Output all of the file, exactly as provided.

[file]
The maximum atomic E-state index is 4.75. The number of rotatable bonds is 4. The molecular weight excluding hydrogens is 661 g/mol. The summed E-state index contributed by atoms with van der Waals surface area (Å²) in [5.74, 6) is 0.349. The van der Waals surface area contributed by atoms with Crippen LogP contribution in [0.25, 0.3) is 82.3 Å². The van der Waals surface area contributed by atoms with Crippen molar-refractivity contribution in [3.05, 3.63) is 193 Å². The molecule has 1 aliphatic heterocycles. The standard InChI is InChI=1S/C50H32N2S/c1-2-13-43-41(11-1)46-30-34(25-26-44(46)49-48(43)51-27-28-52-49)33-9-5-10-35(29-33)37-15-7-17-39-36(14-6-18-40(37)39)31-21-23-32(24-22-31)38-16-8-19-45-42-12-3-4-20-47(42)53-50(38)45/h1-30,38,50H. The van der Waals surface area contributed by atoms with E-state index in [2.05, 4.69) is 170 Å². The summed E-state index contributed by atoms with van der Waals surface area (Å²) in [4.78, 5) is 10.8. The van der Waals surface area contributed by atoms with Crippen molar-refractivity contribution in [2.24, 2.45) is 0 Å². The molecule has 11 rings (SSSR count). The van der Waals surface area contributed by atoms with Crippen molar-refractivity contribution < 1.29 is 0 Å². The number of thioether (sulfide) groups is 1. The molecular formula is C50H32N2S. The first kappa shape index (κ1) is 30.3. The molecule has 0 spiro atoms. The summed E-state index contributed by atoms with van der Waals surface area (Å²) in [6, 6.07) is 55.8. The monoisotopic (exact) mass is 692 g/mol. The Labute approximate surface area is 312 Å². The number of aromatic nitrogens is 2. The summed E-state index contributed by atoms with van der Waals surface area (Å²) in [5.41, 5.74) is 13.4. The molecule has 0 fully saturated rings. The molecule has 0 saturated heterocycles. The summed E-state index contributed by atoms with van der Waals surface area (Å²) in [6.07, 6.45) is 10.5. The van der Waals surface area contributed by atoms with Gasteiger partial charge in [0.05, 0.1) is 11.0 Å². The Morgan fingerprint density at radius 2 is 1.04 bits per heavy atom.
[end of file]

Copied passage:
The maximum atomic E-state index is 4.75. The number of rotatable bonds is 4. The molecular weight excluding hydrogens is 661 g/mol. The summed E-state index contributed by atoms with van der Waals surface area (Å²) in [5.74, 6) is 0.349. The van der Waals surface area contributed by atoms with Crippen LogP contribution in [0.25, 0.3) is 82.3 Å². The van der Waals surface area contributed by atoms with Crippen molar-refractivity contribution in [3.05, 3.63) is 193 Å². The molecule has 1 aliphatic heterocycles. The standard InChI is InChI=1S/C50H32N2S/c1-2-13-43-41(11-1)46-30-34(25-26-44(46)49-48(43)51-27-28-52-49)33-9-5-10-35(29-33)37-15-7-17-39-36(14-6-18-40(37)39)31-21-23-32(24-22-31)38-16-8-19-45-42-12-3-4-20-47(42)53-50(38)45/h1-30,38,50H. The van der Waals surface area contributed by atoms with E-state index in [2.05, 4.69) is 170 Å². The summed E-state index contributed by atoms with van der Waals surface area (Å²) in [4.78, 5) is 10.8. The van der Waals surface area contributed by atoms with Crippen molar-refractivity contribution in [2.24, 2.45) is 0 Å². The molecule has 11 rings (SSSR count). The van der Waals surface area contributed by atoms with Crippen molar-refractivity contribution < 1.29 is 0 Å². The number of thioether (sulfide) groups is 1. The molecular formula is C50H32N2S. The first kappa shape index (κ1) is 30.3. The molecule has 0 spiro atoms. The summed E-state index contributed by atoms with van der Waals surface area (Å²) in [6, 6.07) is 55.8. The monoisotopic (exact) mass is 692 g/mol. The Labute approximate surface area is 312 Å². The number of aromatic nitrogens is 2. The summed E-state index contributed by atoms with van der Waals surface area (Å²) in [5.41, 5.74) is 13.4. The molecule has 0 fully saturated rings. The molecule has 0 saturated heterocycles. The summed E-state index contributed by atoms with van der Waals surface area (Å²) in [6.07, 6.45) is 10.5. The van der Waals surface area contributed by atoms with Gasteiger partial charge in [0.05, 0.1) is 11.0 Å². The Morgan fingerprint density at radius 2 is 1.04 bits per heavy atom.